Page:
| The doctors bowed as ho wont out, closing tho door after him. Up to this moment ho had fell hopeful, but | now tho sight of tho hospital surgeons I shocked him inexpressibly—his nerves were | quite unstrung. Ho sat down on the stone stairs, and leaning his head against tho wall, ! wept as he had not wept for years. I A hand was placed on his shoulder, gently, —a kind motherly voice spoke. I “It is only mo, Jeanette,Monsieur must not' weop—all is for the beat—wo each Lavs oar share of troublo sooner or later—tho poor child has had more than her share, and now ( God is taking her away from a life of sorrow and suffering up to her own dear mother, who is up in heaven. God knows heal. Monsieur should not weep, ho must only pray that she may bo spared any more suffering." ; “It is so hard to boar,” ho said, still woop ing on, “so bard. So hard to have those few wo love taken from Us ; she is tho last, my' poor little siator.” “1 loved her, too," said tho woman sadly “It is worse for rno—a poor woman left alone, what shall I do now if sho goes—but I do not repine, why should 1 if slio is at rest” lie ro?o to his feet, brushing away his tears; if this poor old, faithful servant was bravo why shouldn’t'he try to bo bravo also. “ You will stay with me, Jeanette, for her sake. I have little hope for her now— l shall keep on these rooms—and all her things poor darling, they will remind me of hor always— my poor littlo sister—poor ohoric. ” lie looked out of tho small staircase win dow, down to the street, where a few people were still gathered, late as it was—folks on their way from the theatres and late amuse ments, who had 1 i ICOI3' enough come out of their way to see tho place where tho popular actress had boon burnt to death—for the Hows, like dll ill nows, had spread like wild fire, and every 0110 was talking about It that night. Ho felt selfish and heartless at having boon so premature in speaking of hor rooms, it was only that lie wished to console poor Jeanette. “ Ah, if it should bo different, if she should live, bo would novor loavo her again—never. Ho had saved ample to live comfortably—and thoro would he no fear of him troubling hor, thank goodness. ” A door opened—it was tho doctors coming out. “Is there any hope,” ho said anxiously. “We cannot tell yot, tho inflammation has not spread—it is tho heart wo fear— tho arteries were injured—perfect qniot is essen tial—a change may come towards morning. Sister Estelle had promised to lot mo know. In these cases it is impossible to decide at once, favorably or unfavorably.” They spoke in hushed voices—ho know then that there was no hope. Ho entered the sick room again, trying to look bright, ns ho sat down by tho bod. Hor oyes Wore closed, but tears were falling from the drooping lids. “There is no hope,” she said with quiver ing lips, “I know it—my poor Gustave." lie tried to cheer her, choking back his grief lest his tears should trouble hor. “I have been so wicked,’ Estelle, navor going to confession for over so long—but I couldnlL I was so afraid I dare not. Will God forgive mo, Estelle?” “God is always merciful, God is over for giving,” said tho sister, kneeling down to a largo, handsome, carved ivory and ebony crucifixion on the table. “Estelle you must keep that for my sake— it was a present from tho Pope to one of tho cardinals, who gave it to Count Loon. ” Tho sister said only a short prayer, then rose, and looking pleased nt the gift, aho aaul: “I can never forget to-night—it re quires, no gift for remembrance, Made moiselle.” “Estelle is offended—Estelle, the oro.ss is yours, and some of my books, Gustavo knows them. You have boon my guardian angel. Estelle.” “Would Mademoiselle like mo to pray with h6r before she goes to sloop,” said the sister, seeing that tho sick woman was inclined to bo wakeful and feverish. Sho did not wait for an answer, hut knelt gently down by the bed, praying soothingly until her patient was asleep. The hours of the night wore on wjth noth ing to break tho silence but tho chimes from tho different clock towers, or tho crackling sound of the lire. Sister Estelle read patiently by tho table, glad that the sufferer was sleeping peacefully —that also poor Monsieur should have dropped into a slight slumber. Ho was not asleep—ho was listening —could it have been, a dream—ho fancied ho heard - JrtS“TnoiTlsF r s voice. Ho looked down eagerly, at the face and listened. “I was dreaming, Gustavo, such a lovely dream, she said. “We wore back at tho little farm in Brittany, and I was listening to mother's voice—she was singing in the orchard amongst tho rosy apple trees, you remember them, what time is it? I am so hot and so thirsty. The sister mixed a draught which seemed grtoful to the parched mouth. Gustavo kiss mo—and give mo your hand, dear—thoro now 1 am quite happy—you will never forgot tho little chcrie, Gustave, dear.” _Ho did as sho wished, regretfully—alarmed at/i change ho fancied in her voice. Sho eased his fears by soon falling asleep, hold ing his hand lovingly, and tho day was just breaking when ho started in alarm. ’ She was singing softly in her sleep—a plaintive littlo French cradle song lie remem bered as a child his mother used to sing so touchingly, “Angels watch over thee.” lint as ho listened the sweet voice jjrcw fainter and fainter till tho sounds died away in silence. Then ho know that henceforth ho had no littlo sister in this world, (TO DR CO.VINOF.D)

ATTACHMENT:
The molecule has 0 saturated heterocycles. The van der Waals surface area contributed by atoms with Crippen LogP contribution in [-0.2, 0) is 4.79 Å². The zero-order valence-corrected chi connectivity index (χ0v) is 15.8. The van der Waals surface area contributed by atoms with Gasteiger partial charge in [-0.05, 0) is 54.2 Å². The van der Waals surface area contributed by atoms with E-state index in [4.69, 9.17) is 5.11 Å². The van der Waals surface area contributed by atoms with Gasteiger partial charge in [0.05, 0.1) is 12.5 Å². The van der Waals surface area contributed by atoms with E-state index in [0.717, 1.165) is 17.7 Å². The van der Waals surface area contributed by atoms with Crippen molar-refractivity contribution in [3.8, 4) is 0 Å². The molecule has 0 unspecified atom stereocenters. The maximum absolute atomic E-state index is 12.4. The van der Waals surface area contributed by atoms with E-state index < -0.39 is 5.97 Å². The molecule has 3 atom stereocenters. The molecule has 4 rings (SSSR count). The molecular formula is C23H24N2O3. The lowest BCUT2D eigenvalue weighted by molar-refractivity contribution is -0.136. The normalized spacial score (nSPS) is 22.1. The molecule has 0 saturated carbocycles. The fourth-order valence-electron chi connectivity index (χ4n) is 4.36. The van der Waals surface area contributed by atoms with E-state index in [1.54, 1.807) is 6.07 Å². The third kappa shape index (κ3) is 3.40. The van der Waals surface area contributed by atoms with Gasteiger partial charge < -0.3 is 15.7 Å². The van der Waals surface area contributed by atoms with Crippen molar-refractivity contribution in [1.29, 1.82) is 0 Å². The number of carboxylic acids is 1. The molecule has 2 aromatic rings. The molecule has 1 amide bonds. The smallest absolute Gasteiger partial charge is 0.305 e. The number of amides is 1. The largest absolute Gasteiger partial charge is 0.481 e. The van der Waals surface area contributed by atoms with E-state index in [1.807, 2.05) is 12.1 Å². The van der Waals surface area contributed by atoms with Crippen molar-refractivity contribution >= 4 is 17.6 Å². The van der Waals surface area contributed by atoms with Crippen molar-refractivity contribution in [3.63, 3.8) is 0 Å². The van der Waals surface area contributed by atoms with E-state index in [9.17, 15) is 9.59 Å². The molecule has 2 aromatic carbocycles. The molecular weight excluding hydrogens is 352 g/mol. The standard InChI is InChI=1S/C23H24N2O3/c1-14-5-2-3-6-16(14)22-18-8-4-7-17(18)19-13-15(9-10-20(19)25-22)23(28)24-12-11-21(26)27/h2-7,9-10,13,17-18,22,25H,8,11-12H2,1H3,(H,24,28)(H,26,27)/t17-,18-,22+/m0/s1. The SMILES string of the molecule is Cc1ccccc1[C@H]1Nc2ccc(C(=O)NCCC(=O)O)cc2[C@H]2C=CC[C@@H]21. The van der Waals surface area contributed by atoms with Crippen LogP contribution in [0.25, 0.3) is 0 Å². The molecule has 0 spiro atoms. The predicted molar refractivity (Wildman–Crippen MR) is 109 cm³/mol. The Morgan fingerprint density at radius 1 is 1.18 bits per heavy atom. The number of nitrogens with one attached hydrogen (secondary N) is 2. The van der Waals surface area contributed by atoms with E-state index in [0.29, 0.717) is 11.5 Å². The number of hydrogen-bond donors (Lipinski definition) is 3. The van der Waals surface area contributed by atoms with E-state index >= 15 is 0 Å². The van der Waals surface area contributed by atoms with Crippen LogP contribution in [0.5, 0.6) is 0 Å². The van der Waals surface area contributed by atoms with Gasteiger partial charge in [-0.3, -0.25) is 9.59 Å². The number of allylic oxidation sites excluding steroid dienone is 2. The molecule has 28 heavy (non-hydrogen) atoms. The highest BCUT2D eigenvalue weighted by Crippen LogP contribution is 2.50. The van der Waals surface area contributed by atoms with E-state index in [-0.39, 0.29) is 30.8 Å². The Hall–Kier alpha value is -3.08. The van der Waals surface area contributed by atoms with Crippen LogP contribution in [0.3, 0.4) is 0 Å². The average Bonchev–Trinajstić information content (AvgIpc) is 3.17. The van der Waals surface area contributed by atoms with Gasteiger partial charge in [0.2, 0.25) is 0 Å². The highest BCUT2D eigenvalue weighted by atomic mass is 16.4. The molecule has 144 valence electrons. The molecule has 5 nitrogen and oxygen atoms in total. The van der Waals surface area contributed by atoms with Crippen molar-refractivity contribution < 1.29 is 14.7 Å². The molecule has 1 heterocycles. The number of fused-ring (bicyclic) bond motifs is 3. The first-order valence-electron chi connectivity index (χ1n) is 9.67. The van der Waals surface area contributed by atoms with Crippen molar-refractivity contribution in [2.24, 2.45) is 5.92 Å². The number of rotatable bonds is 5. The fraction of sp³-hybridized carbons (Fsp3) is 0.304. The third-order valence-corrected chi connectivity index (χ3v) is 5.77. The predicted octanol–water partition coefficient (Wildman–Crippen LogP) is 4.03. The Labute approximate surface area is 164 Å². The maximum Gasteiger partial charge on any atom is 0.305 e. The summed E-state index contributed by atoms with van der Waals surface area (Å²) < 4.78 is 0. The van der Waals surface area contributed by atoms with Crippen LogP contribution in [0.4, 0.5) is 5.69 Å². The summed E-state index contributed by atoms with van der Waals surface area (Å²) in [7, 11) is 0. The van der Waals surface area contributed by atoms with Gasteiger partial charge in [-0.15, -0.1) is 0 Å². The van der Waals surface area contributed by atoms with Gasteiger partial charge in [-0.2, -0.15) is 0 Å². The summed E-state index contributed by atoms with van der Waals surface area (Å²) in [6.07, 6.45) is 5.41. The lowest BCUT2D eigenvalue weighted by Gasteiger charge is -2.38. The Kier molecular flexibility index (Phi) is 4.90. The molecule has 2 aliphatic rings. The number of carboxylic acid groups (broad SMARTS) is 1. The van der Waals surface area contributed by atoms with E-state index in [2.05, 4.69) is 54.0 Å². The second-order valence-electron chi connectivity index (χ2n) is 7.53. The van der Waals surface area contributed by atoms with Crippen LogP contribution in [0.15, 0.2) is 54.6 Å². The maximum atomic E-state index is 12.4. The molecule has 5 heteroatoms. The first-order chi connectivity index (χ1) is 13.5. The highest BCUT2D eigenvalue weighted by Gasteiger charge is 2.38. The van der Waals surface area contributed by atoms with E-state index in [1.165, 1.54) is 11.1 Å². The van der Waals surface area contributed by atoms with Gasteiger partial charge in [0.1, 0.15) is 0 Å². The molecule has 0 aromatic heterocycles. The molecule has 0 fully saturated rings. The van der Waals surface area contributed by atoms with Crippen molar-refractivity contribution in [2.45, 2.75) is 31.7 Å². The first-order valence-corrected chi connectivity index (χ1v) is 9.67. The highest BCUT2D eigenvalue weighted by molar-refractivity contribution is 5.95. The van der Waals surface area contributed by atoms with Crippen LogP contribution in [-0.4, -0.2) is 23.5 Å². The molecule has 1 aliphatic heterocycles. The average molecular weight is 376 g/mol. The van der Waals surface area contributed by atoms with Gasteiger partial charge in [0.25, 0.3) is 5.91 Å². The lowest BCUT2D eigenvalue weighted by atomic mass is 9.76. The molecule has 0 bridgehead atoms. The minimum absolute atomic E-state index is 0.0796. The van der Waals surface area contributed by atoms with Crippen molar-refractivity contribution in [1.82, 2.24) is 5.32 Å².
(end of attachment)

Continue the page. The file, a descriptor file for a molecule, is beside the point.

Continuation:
? A Kansas city policeman's filar slopped a bullet that otherwise would nlmofit certainly have entered bis heart* The town of Snratow, in tho south-east of Russia, has lost a river—tho Volga. Tho water.of tho river has for some time past boon deserting the right firm of tho stream, upon which Saratow is built, and (lowing ex clusively in tbo loft nnn, which is about a mile and a quarter distant from tho'town, Tbo former bed of tbo stream is now quite dry, and is used as a road to convoy pas sengers and goods to tho town. Z A strange sign appeared in a piece of musio published a fow days ago by a Berlin music seller. In a certain page of one of Drcslor's publications, entitled “ Lelzo Lied," a pause iis marked—a. special pause—which Ims nothing to do~with the ordinary signs used in music. Tho song was one of Moltko’s favorite songs. It wan while listening to its per formance that ho was seized with apoplexy. Tho pause indicates the precise moment when the old flold marshal fell hack to die,